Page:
The forward defence equipment programme will be considered as part of the Strategic Defence and Security Review, and priority will continue to be given to the delivery of equipment required to support operations in Afghanistan. For this reason projects delivering capability to Afghanistan were exempted from the Government's recent review of approvals. An annual estimate for Urgent Operational Requirement (UOR) expenditure from the Reserve is agreed with HM Treasury. For financial year 2010-11, an estimate of £850 million for UORs has been agreed. In addition, as the Prime Minister announced on 10 June, the Treasury has agreed to provide an additional £67 million on top of this estimate for critical Counter-Improvised Explosive Device equipment, including a number of specialist MASTIFF vehicles.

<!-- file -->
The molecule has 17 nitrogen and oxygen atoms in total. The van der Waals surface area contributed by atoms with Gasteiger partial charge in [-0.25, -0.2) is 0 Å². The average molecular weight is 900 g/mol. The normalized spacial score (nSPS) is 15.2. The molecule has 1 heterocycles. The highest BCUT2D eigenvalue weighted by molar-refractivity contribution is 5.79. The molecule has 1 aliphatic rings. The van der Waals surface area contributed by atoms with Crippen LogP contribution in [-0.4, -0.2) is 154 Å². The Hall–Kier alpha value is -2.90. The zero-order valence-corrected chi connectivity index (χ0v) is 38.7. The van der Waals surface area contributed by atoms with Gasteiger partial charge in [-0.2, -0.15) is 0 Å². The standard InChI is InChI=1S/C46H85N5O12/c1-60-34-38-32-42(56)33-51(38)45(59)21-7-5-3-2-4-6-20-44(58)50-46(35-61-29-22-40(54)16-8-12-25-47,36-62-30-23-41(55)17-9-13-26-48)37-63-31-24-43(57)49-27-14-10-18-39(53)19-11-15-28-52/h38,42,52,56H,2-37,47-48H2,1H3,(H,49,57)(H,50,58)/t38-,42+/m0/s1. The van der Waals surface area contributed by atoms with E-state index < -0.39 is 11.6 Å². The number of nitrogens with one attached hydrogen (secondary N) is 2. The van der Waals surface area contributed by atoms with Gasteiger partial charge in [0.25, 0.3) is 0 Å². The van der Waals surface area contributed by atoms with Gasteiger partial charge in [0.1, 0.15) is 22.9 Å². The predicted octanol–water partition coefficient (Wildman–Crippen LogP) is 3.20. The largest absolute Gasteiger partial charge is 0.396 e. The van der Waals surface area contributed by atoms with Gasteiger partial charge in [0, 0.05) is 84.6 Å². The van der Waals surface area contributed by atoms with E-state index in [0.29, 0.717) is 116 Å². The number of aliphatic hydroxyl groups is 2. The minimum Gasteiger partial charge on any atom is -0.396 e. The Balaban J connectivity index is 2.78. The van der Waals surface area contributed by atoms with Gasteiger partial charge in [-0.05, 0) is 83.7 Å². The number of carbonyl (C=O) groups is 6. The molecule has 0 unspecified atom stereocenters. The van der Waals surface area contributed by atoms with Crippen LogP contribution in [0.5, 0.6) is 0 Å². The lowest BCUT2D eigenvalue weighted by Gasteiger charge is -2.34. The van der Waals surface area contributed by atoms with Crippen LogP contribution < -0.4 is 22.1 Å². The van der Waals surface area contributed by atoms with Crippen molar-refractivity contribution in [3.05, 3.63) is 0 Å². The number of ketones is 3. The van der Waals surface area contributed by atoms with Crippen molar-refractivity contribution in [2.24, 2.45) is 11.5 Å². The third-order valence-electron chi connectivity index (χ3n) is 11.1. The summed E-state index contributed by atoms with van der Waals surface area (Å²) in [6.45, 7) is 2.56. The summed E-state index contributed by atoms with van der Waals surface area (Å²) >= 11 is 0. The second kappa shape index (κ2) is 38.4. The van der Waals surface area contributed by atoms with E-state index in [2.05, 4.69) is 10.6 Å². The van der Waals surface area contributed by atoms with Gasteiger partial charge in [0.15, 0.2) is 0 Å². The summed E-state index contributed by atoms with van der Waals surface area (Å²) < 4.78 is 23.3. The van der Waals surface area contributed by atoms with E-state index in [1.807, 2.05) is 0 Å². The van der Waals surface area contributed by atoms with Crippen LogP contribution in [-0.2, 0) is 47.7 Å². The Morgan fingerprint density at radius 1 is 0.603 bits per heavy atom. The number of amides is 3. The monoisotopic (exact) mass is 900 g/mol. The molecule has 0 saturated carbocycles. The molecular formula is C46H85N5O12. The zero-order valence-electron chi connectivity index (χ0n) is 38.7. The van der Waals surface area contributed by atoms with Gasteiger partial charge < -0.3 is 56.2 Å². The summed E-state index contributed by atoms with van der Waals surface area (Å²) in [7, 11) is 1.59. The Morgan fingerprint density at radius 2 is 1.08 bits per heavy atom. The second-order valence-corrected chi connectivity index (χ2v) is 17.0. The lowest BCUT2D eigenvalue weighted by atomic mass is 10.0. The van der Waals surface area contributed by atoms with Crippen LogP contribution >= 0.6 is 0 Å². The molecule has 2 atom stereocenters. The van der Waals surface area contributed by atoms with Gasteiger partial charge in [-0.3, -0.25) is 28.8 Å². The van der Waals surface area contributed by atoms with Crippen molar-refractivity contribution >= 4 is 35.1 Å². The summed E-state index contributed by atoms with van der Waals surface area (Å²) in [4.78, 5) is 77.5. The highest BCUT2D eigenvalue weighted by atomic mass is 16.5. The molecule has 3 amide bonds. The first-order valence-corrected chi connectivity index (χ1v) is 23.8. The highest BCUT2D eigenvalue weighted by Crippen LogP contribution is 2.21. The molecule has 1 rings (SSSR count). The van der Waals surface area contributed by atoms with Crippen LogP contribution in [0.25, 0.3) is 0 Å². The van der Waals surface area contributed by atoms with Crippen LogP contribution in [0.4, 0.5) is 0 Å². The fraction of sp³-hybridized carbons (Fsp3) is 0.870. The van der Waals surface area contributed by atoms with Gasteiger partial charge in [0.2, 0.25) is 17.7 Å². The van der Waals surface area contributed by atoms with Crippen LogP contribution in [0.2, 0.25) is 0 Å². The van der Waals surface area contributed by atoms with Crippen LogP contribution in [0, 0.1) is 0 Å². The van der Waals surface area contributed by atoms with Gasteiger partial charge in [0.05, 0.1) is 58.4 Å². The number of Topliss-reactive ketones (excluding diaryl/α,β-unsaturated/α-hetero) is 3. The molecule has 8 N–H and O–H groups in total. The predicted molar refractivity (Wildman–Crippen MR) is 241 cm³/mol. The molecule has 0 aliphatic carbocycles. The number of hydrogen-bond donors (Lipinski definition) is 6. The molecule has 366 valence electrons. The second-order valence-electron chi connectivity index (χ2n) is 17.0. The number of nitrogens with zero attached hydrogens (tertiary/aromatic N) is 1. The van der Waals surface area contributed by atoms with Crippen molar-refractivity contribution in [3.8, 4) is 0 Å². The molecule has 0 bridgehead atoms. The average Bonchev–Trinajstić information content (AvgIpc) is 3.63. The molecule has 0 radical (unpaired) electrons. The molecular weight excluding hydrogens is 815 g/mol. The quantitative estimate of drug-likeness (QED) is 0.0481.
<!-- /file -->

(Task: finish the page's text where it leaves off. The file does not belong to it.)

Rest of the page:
Mr Robathan: MOD Form 90 is an internal document and is not ordinarily intended to be used as a universal identity card. However, it does show the date of birth of the holder. Therefore, I have asked officials to consider ways of encouraging wider acceptance by retailers and establishments of this form of identity as proof of age for the purpose of obtaining goods and services, including the purchase of alcohol and tobacco.
Mr Iain Wright: To ask the Secretary of State for Defence what properties his Department and its non-departmental public bodies (a) own and (b) lease overseas; whether those properties are shared with other Government departments and agencies; and whether he plans (i) to sell the building or (ii) cancel the lease in each case.